MixedThe New York Review of BooksJoyce Carol Oates once proposed the term \'pathography\' for the subspecies of biography meant to deflate and demean its subject ... Seife is not committing pathography. He aims to find the human lost inside the myth, so he must first chip away a gaudy shell ... Perhaps inspired by Hawking’s own taste for time reversal, he has arranged this biography in reverse chronological order ... but telling Hawking’s story backward creates challenges for the reader, especially because it means reversing the scientific story as well. Results precede their causes, sometimes bewilderingly. We don’t get to Hawking radiation and the Hawking area theorem till near the end ... Meanwhile, we take in the brutal progress of his illness ... The metamorphosis at the book’s heart is, when it comes, dramatic.
RaveThe New York Review of BooksLepore is a brilliant and prolific historian with an eye for unusual and revealing stories, and this one is a remarkable saga, sometimes comical, sometimes ominous ... Simulmatics...is almost completely forgotten. Yet Lepore finds in it a plausible untold origin story for our current panopticon: a world of constant surveillance, if not by the state then by megacorporations that make vast fortunes by predicting and manipulating our behavior—including, most insidiously, our behavior as voters ... Deeply researched, written with elegance and passion, If Then gives a vivid picture of [Simulatics\' executives\'] lives, including their often miserable wives, suffering \'the bad bargains of the middle-class marriages of the 1950s.\'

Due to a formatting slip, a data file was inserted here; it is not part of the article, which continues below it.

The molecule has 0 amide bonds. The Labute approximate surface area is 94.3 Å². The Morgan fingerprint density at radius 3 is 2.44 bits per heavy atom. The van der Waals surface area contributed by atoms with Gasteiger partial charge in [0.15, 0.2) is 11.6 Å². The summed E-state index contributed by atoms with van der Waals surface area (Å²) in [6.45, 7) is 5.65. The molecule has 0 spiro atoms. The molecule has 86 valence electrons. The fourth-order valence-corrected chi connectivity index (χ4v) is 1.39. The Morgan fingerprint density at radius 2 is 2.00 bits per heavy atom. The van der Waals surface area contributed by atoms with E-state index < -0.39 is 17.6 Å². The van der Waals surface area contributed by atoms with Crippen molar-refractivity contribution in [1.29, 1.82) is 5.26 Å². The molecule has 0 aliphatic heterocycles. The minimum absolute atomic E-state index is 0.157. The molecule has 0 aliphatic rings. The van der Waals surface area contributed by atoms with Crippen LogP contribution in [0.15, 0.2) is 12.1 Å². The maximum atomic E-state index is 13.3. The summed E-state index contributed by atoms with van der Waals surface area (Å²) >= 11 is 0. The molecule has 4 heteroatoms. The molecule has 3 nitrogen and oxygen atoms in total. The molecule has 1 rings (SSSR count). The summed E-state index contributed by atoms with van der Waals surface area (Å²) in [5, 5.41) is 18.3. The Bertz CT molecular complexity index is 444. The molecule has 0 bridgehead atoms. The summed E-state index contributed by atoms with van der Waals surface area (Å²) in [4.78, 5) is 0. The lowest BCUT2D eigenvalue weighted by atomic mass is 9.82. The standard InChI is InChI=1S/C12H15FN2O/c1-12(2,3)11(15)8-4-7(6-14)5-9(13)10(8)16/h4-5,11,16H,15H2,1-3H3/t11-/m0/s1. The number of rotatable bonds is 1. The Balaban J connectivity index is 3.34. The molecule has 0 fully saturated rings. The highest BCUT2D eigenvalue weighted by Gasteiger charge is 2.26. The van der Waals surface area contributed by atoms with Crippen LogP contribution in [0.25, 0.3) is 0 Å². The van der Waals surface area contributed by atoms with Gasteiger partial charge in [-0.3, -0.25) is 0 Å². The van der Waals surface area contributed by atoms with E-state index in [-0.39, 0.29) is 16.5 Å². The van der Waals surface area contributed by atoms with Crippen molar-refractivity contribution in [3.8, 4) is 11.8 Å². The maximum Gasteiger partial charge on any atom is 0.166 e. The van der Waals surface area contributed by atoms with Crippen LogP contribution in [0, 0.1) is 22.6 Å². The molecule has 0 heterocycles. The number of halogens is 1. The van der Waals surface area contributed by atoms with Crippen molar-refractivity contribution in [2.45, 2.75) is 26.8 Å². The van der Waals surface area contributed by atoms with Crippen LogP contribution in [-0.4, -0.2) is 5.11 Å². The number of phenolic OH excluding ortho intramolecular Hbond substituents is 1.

RaveThe New York Times Book Review... a pleasure. Mack’s style is personal and often funny as she guides us along a cosmic timeline studded with scientific esoterica and mystery ... This might seem like the wrong time for a book peering billions of years into the future to examine the ultimate doom and destruction. We have doom and destruction of our own to worry about, arriving faster and faster. These days many people wake up wondering if we’ll make it past November. Plague is rampant. The Arctic Circle is on fire. Still, I found it helpful — not reassuring, certainly, but mind-expanding — to be reminded of our place in a vast cosmos.
PositiveThe New York Times Book ReviewBecker sides with the worriers. He leads us through an impressive account of the rise of competing interpretations, grounding them in the human stories, which are naturally messy and full of contingencies. He makes a convincing case that it’s wrong to imagine the Copenhagen interpretation as a single official or even coherent statement. It is, he suggests, a 'strange assemblage of claims.'
PositiveThe New York Times Book ReviewAs he did in his Pulitzer Prize-winning history of cancer, The Emperor of All Maladies (2010), Mukherjee views his subject panoptically, from a great and clarifying height, yet also intimately...Mukherjee arranges his history not just chronologically but thematically. This is necessary. Science seldom progresses in a neat logical order anyway, but genetics, especially, encompasses and influences many subjects at once: biology, information science, even psychiatry.